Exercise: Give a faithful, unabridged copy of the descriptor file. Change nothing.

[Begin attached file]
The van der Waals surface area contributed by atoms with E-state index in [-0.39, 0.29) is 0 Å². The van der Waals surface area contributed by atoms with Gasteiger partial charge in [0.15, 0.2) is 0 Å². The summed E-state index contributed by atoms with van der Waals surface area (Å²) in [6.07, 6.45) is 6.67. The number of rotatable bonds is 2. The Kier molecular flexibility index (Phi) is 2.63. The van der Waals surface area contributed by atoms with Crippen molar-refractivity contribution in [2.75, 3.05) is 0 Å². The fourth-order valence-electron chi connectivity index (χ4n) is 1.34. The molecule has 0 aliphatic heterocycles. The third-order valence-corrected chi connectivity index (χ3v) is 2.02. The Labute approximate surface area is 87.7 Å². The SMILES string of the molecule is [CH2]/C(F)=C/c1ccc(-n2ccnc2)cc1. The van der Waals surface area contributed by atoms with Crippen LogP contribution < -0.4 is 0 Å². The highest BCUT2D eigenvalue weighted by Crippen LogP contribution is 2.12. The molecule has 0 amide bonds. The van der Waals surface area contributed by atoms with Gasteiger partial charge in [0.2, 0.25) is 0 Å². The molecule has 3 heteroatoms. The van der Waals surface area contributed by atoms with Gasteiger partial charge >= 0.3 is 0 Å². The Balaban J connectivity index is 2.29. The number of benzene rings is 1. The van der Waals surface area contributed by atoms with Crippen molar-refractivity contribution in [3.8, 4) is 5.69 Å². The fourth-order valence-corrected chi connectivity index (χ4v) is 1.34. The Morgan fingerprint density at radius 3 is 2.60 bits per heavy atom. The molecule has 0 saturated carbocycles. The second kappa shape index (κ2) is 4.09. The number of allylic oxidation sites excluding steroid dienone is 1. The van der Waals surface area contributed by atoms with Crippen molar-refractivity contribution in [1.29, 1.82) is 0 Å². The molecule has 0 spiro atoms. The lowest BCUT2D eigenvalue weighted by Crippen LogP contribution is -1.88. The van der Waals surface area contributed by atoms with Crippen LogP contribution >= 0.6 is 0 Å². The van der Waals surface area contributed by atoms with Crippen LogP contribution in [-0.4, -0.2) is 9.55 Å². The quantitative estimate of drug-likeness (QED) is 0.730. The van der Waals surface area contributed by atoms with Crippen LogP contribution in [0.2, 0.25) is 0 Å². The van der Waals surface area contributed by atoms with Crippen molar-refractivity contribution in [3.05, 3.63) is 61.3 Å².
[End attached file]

The van der Waals surface area contributed by atoms with E-state index in [-0.39, 0.29) is 0 Å². The van der Waals surface area contributed by atoms with Gasteiger partial charge in [0.15, 0.2) is 0 Å². The summed E-state index contributed by atoms with van der Waals surface area (Å²) in [6.07, 6.45) is 6.67. The number of rotatable bonds is 2. The Kier molecular flexibility index (Phi) is 2.63. The van der Waals surface area contributed by atoms with Crippen molar-refractivity contribution in [2.75, 3.05) is 0 Å². The fourth-order valence-electron chi connectivity index (χ4n) is 1.34. The molecule has 0 aliphatic heterocycles. The third-order valence-corrected chi connectivity index (χ3v) is 2.02. The Labute approximate surface area is 87.7 Å². The SMILES string of the molecule is [CH2]/C(F)=C/c1ccc(-n2ccnc2)cc1. The van der Waals surface area contributed by atoms with Crippen LogP contribution < -0.4 is 0 Å². The highest BCUT2D eigenvalue weighted by Crippen LogP contribution is 2.12. The molecule has 0 amide bonds. The van der Waals surface area contributed by atoms with Gasteiger partial charge in [0.2, 0.25) is 0 Å². The molecule has 3 heteroatoms. The van der Waals surface area contributed by atoms with Gasteiger partial charge >= 0.3 is 0 Å². The Balaban J connectivity index is 2.29. The number of benzene rings is 1. The van der Waals surface area contributed by atoms with Crippen molar-refractivity contribution in [3.8, 4) is 5.69 Å². The fourth-order valence-corrected chi connectivity index (χ4v) is 1.34. The Morgan fingerprint density at radius 3 is 2.60 bits per heavy atom. The molecule has 0 saturated carbocycles. The second kappa shape index (κ2) is 4.09. The number of allylic oxidation sites excluding steroid dienone is 1. The van der Waals surface area contributed by atoms with Crippen molar-refractivity contribution in [1.29, 1.82) is 0 Å². The molecule has 0 spiro atoms. The lowest BCUT2D eigenvalue weighted by Crippen LogP contribution is -1.88. The van der Waals surface area contributed by atoms with Crippen LogP contribution >= 0.6 is 0 Å². The van der Waals surface area contributed by atoms with Crippen LogP contribution in [-0.4, -0.2) is 9.55 Å². The quantitative estimate of drug-likeness (QED) is 0.730. The van der Waals surface area contributed by atoms with Crippen LogP contribution in [0.2, 0.25) is 0 Å². The van der Waals surface area contributed by atoms with Crippen molar-refractivity contribution in [3.05, 3.63) is 61.3 Å².